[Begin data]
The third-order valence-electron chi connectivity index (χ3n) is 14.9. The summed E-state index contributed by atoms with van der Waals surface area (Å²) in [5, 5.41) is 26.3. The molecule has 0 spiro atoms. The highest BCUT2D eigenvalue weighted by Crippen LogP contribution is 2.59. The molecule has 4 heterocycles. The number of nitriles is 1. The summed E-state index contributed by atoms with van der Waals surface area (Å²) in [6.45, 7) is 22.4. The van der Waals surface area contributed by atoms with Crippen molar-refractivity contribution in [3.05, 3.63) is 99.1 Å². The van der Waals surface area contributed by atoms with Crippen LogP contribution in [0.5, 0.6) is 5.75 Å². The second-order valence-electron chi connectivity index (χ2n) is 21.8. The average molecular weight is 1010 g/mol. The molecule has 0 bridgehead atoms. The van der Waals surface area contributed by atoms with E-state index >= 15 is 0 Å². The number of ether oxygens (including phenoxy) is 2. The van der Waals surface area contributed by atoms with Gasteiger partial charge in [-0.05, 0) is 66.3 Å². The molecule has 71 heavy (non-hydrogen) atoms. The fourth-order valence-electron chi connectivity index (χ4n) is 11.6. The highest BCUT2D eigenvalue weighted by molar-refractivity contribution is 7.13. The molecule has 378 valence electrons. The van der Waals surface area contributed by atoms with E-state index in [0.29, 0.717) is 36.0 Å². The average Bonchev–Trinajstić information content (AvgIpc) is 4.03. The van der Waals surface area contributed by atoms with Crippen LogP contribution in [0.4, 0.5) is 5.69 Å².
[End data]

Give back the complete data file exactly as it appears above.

The third-order valence-electron chi connectivity index (χ3n) is 14.9. The summed E-state index contributed by atoms with van der Waals surface area (Å²) in [5, 5.41) is 26.3. The molecule has 0 spiro atoms. The highest BCUT2D eigenvalue weighted by Crippen LogP contribution is 2.59. The molecule has 4 heterocycles. The number of nitriles is 1. The summed E-state index contributed by atoms with van der Waals surface area (Å²) in [6.45, 7) is 22.4. The van der Waals surface area contributed by atoms with Crippen molar-refractivity contribution in [3.05, 3.63) is 99.1 Å². The van der Waals surface area contributed by atoms with Crippen LogP contribution in [0.5, 0.6) is 5.75 Å². The second-order valence-electron chi connectivity index (χ2n) is 21.8. The average molecular weight is 1010 g/mol. The molecule has 0 bridgehead atoms. The van der Waals surface area contributed by atoms with E-state index >= 15 is 0 Å². The number of ether oxygens (including phenoxy) is 2. The van der Waals surface area contributed by atoms with Gasteiger partial charge in [-0.05, 0) is 66.3 Å². The molecule has 71 heavy (non-hydrogen) atoms. The fourth-order valence-electron chi connectivity index (χ4n) is 11.6. The highest BCUT2D eigenvalue weighted by molar-refractivity contribution is 7.13. The molecule has 378 valence electrons. The van der Waals surface area contributed by atoms with E-state index in [0.29, 0.717) is 36.0 Å². The average Bonchev–Trinajstić information content (AvgIpc) is 4.03. The van der Waals surface area contributed by atoms with Crippen LogP contribution in [0.4, 0.5) is 5.69 Å².